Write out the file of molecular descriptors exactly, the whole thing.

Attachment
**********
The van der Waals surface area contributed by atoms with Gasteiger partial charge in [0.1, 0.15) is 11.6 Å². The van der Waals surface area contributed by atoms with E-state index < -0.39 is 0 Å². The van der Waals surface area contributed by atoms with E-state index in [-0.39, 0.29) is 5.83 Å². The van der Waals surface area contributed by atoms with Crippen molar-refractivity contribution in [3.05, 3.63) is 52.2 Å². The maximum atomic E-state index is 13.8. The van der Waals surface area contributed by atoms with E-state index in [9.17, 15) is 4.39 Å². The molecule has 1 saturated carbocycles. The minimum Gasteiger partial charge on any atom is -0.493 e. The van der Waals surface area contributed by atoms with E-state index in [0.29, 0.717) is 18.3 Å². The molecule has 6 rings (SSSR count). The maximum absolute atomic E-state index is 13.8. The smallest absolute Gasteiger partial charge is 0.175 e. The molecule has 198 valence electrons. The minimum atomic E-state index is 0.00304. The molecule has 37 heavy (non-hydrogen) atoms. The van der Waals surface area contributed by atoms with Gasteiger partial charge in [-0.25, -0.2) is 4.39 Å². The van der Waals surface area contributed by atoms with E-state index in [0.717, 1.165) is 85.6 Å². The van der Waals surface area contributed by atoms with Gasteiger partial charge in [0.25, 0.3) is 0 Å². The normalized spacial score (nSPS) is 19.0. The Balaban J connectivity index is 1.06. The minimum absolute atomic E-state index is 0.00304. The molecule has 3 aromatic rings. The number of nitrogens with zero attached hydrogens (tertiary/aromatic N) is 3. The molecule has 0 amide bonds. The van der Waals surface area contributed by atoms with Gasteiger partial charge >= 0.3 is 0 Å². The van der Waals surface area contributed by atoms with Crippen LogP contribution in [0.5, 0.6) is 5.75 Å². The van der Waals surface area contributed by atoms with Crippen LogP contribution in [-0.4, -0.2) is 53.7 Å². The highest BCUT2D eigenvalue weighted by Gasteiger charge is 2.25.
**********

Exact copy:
The van der Waals surface area contributed by atoms with Gasteiger partial charge in [0.1, 0.15) is 11.6 Å². The van der Waals surface area contributed by atoms with E-state index < -0.39 is 0 Å². The van der Waals surface area contributed by atoms with E-state index in [-0.39, 0.29) is 5.83 Å². The van der Waals surface area contributed by atoms with Crippen molar-refractivity contribution in [3.05, 3.63) is 52.2 Å². The maximum atomic E-state index is 13.8. The van der Waals surface area contributed by atoms with E-state index in [9.17, 15) is 4.39 Å². The molecule has 1 saturated carbocycles. The minimum Gasteiger partial charge on any atom is -0.493 e. The van der Waals surface area contributed by atoms with E-state index in [0.29, 0.717) is 18.3 Å². The molecule has 6 rings (SSSR count). The maximum absolute atomic E-state index is 13.8. The smallest absolute Gasteiger partial charge is 0.175 e. The molecule has 198 valence electrons. The minimum atomic E-state index is 0.00304. The molecule has 37 heavy (non-hydrogen) atoms. The van der Waals surface area contributed by atoms with Gasteiger partial charge in [-0.25, -0.2) is 4.39 Å². The van der Waals surface area contributed by atoms with E-state index in [0.717, 1.165) is 85.6 Å². The van der Waals surface area contributed by atoms with Gasteiger partial charge in [0.25, 0.3) is 0 Å². The normalized spacial score (nSPS) is 19.0. The Balaban J connectivity index is 1.06. The minimum absolute atomic E-state index is 0.00304. The molecule has 3 aromatic rings. The number of nitrogens with zero attached hydrogens (tertiary/aromatic N) is 3. The molecule has 0 amide bonds. The van der Waals surface area contributed by atoms with Gasteiger partial charge >= 0.3 is 0 Å². The van der Waals surface area contributed by atoms with Crippen LogP contribution in [0.5, 0.6) is 5.75 Å². The van der Waals surface area contributed by atoms with Crippen LogP contribution in [-0.4, -0.2) is 53.7 Å². The highest BCUT2D eigenvalue weighted by Gasteiger charge is 2.25.